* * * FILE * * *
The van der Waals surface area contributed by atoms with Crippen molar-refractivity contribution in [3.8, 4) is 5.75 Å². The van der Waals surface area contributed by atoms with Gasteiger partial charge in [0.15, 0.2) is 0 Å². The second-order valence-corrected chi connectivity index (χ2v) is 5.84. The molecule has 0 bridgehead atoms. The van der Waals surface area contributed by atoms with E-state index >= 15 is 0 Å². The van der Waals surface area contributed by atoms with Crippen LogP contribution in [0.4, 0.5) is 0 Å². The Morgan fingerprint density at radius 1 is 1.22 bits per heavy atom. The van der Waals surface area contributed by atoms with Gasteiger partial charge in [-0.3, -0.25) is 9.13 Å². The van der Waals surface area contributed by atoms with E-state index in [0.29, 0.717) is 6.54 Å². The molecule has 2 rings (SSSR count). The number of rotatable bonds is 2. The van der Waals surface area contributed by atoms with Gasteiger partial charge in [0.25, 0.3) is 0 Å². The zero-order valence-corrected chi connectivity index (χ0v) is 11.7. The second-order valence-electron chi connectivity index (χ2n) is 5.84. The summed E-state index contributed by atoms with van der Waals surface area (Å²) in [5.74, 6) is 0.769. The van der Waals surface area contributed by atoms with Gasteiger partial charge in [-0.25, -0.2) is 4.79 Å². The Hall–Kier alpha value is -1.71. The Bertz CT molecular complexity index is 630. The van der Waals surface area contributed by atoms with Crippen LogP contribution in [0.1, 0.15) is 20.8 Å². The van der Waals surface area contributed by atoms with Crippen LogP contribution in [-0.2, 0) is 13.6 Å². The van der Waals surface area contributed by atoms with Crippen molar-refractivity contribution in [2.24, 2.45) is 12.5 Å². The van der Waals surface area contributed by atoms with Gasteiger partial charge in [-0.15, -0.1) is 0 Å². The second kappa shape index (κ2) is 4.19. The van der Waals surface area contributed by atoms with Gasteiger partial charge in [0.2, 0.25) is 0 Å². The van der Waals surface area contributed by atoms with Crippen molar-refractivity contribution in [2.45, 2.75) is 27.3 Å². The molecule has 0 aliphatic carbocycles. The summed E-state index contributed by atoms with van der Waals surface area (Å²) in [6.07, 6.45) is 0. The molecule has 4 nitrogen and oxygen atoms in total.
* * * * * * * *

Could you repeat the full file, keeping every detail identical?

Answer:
The van der Waals surface area contributed by atoms with Crippen molar-refractivity contribution in [3.8, 4) is 5.75 Å². The van der Waals surface area contributed by atoms with Gasteiger partial charge in [0.15, 0.2) is 0 Å². The second-order valence-corrected chi connectivity index (χ2v) is 5.84. The molecule has 0 bridgehead atoms. The van der Waals surface area contributed by atoms with E-state index >= 15 is 0 Å². The van der Waals surface area contributed by atoms with Crippen LogP contribution in [0.4, 0.5) is 0 Å². The Morgan fingerprint density at radius 1 is 1.22 bits per heavy atom. The van der Waals surface area contributed by atoms with Gasteiger partial charge in [-0.3, -0.25) is 9.13 Å². The van der Waals surface area contributed by atoms with E-state index in [0.29, 0.717) is 6.54 Å². The molecule has 2 rings (SSSR count). The number of rotatable bonds is 2. The van der Waals surface area contributed by atoms with Gasteiger partial charge in [0.25, 0.3) is 0 Å². The zero-order valence-corrected chi connectivity index (χ0v) is 11.7. The second-order valence-electron chi connectivity index (χ2n) is 5.84. The summed E-state index contributed by atoms with van der Waals surface area (Å²) in [5.74, 6) is 0.769. The van der Waals surface area contributed by atoms with Gasteiger partial charge in [-0.25, -0.2) is 4.79 Å². The Hall–Kier alpha value is -1.71. The Bertz CT molecular complexity index is 630. The van der Waals surface area contributed by atoms with Crippen LogP contribution in [0.1, 0.15) is 20.8 Å². The van der Waals surface area contributed by atoms with Crippen LogP contribution in [-0.2, 0) is 13.6 Å². The van der Waals surface area contributed by atoms with Crippen molar-refractivity contribution in [2.24, 2.45) is 12.5 Å². The van der Waals surface area contributed by atoms with Gasteiger partial charge in [-0.15, -0.1) is 0 Å². The second kappa shape index (κ2) is 4.19. The van der Waals surface area contributed by atoms with Gasteiger partial charge in [0.2, 0.25) is 0 Å². The van der Waals surface area contributed by atoms with Crippen molar-refractivity contribution in [2.45, 2.75) is 27.3 Å². The molecule has 0 aliphatic carbocycles. The summed E-state index contributed by atoms with van der Waals surface area (Å²) in [6.07, 6.45) is 0. The molecule has 4 nitrogen and oxygen atoms in total.